Where VIC is intended to work within a vSphere installation, side by side with existing virtual workloads, Photon is specifically designed as a stand-alone environment. Photon is “a web-scale enterprise container infrastructure for pure container environments.” It’s designed for fully API-driven / automated, high scale, secure / multi-tenant, DevOps environments. It is designed for high-churn, cloud-native applications and can scale well beyond vSphere’s 35,000 item limit. It also has built-in networking, storage, and monitoring via integrations with NSX, VSAN, and Log Insight. A free tier of the Photon Controller is available: https://github.com/vmware/photon-controller
ANY DEVICE: Workspace ONE for all of your device management needs
Workspace ONE combines identity and mobility management to provide frictionless and secure access to all the apps and data employees need to work, wherever, whenever and from whatever device they choose. The intention is to provide the organization with the security and control they require (Tight auditing and compliance with various security protocols), while still giving employees freedom and ease of use.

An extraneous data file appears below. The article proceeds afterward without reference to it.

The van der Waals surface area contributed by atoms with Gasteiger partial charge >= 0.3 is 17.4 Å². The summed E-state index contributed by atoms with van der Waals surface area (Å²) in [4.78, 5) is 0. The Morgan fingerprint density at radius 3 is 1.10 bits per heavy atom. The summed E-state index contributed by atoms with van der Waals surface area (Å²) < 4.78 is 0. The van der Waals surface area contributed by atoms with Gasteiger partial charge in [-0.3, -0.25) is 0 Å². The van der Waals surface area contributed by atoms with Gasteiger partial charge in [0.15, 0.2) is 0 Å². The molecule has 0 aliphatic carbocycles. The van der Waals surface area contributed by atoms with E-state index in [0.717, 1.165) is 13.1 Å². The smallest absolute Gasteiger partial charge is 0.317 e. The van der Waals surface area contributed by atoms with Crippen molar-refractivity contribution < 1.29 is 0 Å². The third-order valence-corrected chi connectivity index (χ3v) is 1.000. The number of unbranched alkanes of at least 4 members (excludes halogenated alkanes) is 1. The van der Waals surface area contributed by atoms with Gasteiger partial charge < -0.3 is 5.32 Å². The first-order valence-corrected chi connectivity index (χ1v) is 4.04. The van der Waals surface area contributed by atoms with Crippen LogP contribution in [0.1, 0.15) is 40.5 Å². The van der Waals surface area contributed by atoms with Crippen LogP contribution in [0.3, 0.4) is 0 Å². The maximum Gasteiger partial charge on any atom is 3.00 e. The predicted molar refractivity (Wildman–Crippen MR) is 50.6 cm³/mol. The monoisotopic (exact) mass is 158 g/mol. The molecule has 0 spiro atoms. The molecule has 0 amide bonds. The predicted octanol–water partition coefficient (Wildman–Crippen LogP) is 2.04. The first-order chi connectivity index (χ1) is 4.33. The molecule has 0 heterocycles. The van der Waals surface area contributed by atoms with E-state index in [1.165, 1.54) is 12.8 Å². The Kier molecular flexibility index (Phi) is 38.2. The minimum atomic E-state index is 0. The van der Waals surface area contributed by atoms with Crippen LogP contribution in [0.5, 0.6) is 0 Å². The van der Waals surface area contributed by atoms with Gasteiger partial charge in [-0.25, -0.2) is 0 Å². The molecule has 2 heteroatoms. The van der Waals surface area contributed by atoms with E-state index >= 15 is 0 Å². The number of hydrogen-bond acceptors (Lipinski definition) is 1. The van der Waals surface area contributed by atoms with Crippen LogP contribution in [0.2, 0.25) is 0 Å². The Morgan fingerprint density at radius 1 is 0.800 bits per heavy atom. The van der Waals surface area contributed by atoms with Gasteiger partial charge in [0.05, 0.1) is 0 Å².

Big announcements were Workspace ONE tie-ins with VMware Identity Manager for deployment and management of any device via VMware’s IDaaS offering. The product also ties into Horizon to allow for varied presentation of desktop and application resources depending on device. (Other announcements around Horizon centered on Desktop-as-a-Service functionality for both Service Providers and regular customer deployments.) Also called out was VMware’s focus on the Internet of Things. VMware is using Airwatch and vRealize to build out an IoT portfolio with companies such as Dell, PTC ThingWorx, Deloitte Digital, GE Digital; more on this is expected to be released over the coming months.